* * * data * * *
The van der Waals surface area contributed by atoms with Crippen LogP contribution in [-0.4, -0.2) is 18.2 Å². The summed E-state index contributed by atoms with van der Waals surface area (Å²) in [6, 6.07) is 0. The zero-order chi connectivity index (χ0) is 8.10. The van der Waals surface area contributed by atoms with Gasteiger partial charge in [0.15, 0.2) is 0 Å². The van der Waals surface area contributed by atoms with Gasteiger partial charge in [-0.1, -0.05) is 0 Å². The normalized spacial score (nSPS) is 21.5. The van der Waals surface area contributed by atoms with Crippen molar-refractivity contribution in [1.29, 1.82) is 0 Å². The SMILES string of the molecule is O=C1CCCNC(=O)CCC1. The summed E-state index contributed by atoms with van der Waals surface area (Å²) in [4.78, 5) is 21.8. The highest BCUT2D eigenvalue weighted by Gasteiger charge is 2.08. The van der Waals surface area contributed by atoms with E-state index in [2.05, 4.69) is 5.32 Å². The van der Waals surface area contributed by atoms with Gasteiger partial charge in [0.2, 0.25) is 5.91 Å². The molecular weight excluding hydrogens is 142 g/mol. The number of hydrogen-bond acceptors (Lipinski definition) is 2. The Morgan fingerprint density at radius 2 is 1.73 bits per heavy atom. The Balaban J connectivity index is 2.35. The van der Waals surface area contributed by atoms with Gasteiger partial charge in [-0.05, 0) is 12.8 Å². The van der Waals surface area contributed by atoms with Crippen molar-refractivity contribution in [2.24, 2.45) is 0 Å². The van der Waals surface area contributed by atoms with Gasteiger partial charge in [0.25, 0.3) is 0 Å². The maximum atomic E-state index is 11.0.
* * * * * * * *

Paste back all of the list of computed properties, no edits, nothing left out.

The van der Waals surface area contributed by atoms with Crippen LogP contribution in [-0.4, -0.2) is 18.2 Å². The summed E-state index contributed by atoms with van der Waals surface area (Å²) in [6, 6.07) is 0. The zero-order chi connectivity index (χ0) is 8.10. The van der Waals surface area contributed by atoms with Gasteiger partial charge in [0.15, 0.2) is 0 Å². The van der Waals surface area contributed by atoms with Gasteiger partial charge in [-0.1, -0.05) is 0 Å². The normalized spacial score (nSPS) is 21.5. The van der Waals surface area contributed by atoms with Crippen molar-refractivity contribution in [1.29, 1.82) is 0 Å². The SMILES string of the molecule is O=C1CCCNC(=O)CCC1. The summed E-state index contributed by atoms with van der Waals surface area (Å²) in [4.78, 5) is 21.8. The highest BCUT2D eigenvalue weighted by Gasteiger charge is 2.08. The van der Waals surface area contributed by atoms with E-state index in [2.05, 4.69) is 5.32 Å². The van der Waals surface area contributed by atoms with Gasteiger partial charge in [0.2, 0.25) is 5.91 Å². The molecular weight excluding hydrogens is 142 g/mol. The number of hydrogen-bond acceptors (Lipinski definition) is 2. The Morgan fingerprint density at radius 2 is 1.73 bits per heavy atom. The Balaban J connectivity index is 2.35. The van der Waals surface area contributed by atoms with Gasteiger partial charge in [-0.05, 0) is 12.8 Å². The van der Waals surface area contributed by atoms with Crippen molar-refractivity contribution in [2.24, 2.45) is 0 Å². The van der Waals surface area contributed by atoms with Gasteiger partial charge in [0.25, 0.3) is 0 Å². The maximum atomic E-state index is 11.0.